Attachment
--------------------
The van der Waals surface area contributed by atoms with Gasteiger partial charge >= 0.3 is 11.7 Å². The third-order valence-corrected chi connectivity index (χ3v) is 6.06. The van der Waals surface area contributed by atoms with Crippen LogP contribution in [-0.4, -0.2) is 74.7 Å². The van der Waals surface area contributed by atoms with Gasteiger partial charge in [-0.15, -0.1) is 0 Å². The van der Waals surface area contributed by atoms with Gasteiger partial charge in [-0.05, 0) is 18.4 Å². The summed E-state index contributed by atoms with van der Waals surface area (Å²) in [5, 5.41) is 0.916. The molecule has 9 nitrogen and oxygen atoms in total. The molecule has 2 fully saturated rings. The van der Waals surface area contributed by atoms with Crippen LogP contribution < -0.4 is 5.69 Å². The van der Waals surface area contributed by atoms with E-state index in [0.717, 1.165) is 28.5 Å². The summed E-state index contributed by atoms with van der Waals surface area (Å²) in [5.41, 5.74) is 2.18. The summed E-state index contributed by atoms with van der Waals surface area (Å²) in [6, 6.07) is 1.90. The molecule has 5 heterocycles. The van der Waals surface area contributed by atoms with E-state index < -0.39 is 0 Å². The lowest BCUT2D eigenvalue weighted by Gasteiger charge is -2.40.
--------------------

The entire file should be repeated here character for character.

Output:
The van der Waals surface area contributed by atoms with Gasteiger partial charge >= 0.3 is 11.7 Å². The third-order valence-corrected chi connectivity index (χ3v) is 6.06. The van der Waals surface area contributed by atoms with Crippen LogP contribution in [-0.4, -0.2) is 74.7 Å². The van der Waals surface area contributed by atoms with Gasteiger partial charge in [-0.15, -0.1) is 0 Å². The van der Waals surface area contributed by atoms with Gasteiger partial charge in [-0.05, 0) is 18.4 Å². The summed E-state index contributed by atoms with van der Waals surface area (Å²) in [5, 5.41) is 0.916. The molecule has 9 nitrogen and oxygen atoms in total. The molecule has 2 fully saturated rings. The van der Waals surface area contributed by atoms with Crippen LogP contribution < -0.4 is 5.69 Å². The van der Waals surface area contributed by atoms with E-state index in [0.717, 1.165) is 28.5 Å². The summed E-state index contributed by atoms with van der Waals surface area (Å²) in [5.41, 5.74) is 2.18. The summed E-state index contributed by atoms with van der Waals surface area (Å²) in [6, 6.07) is 1.90. The molecule has 5 heterocycles. The van der Waals surface area contributed by atoms with E-state index < -0.39 is 0 Å². The lowest BCUT2D eigenvalue weighted by Gasteiger charge is -2.40.